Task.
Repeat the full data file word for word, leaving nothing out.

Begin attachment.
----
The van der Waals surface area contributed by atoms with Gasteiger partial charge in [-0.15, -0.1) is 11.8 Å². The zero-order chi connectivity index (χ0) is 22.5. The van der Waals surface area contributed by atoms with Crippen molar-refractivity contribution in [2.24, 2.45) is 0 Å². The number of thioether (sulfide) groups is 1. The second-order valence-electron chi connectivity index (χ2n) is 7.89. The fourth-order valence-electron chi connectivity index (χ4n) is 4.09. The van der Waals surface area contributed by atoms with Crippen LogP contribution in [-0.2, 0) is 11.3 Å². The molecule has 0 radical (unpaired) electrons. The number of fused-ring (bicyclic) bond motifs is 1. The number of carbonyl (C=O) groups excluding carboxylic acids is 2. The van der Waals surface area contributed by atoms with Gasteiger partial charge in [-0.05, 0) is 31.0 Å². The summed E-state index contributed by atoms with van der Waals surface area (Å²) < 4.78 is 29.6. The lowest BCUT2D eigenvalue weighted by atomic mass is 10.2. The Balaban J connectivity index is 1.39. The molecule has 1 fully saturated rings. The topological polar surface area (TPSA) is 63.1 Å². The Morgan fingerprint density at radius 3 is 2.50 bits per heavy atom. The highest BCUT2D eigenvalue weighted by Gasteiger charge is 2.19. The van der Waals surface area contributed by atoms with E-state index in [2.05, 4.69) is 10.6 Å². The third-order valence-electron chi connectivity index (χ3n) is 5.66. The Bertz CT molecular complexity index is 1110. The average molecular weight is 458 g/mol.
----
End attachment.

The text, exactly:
The van der Waals surface area contributed by atoms with Gasteiger partial charge in [-0.15, -0.1) is 11.8 Å². The zero-order chi connectivity index (χ0) is 22.5. The van der Waals surface area contributed by atoms with Crippen molar-refractivity contribution in [2.24, 2.45) is 0 Å². The number of thioether (sulfide) groups is 1. The second-order valence-electron chi connectivity index (χ2n) is 7.89. The fourth-order valence-electron chi connectivity index (χ4n) is 4.09. The van der Waals surface area contributed by atoms with Crippen LogP contribution in [-0.2, 0) is 11.3 Å². The molecule has 0 radical (unpaired) electrons. The number of fused-ring (bicyclic) bond motifs is 1. The number of carbonyl (C=O) groups excluding carboxylic acids is 2. The van der Waals surface area contributed by atoms with Gasteiger partial charge in [-0.05, 0) is 31.0 Å². The summed E-state index contributed by atoms with van der Waals surface area (Å²) < 4.78 is 29.6. The lowest BCUT2D eigenvalue weighted by atomic mass is 10.2. The Balaban J connectivity index is 1.39. The molecule has 1 fully saturated rings. The topological polar surface area (TPSA) is 63.1 Å². The Morgan fingerprint density at radius 3 is 2.50 bits per heavy atom. The highest BCUT2D eigenvalue weighted by Gasteiger charge is 2.19. The van der Waals surface area contributed by atoms with E-state index in [2.05, 4.69) is 10.6 Å². The third-order valence-electron chi connectivity index (χ3n) is 5.66. The Bertz CT molecular complexity index is 1110. The average molecular weight is 458 g/mol.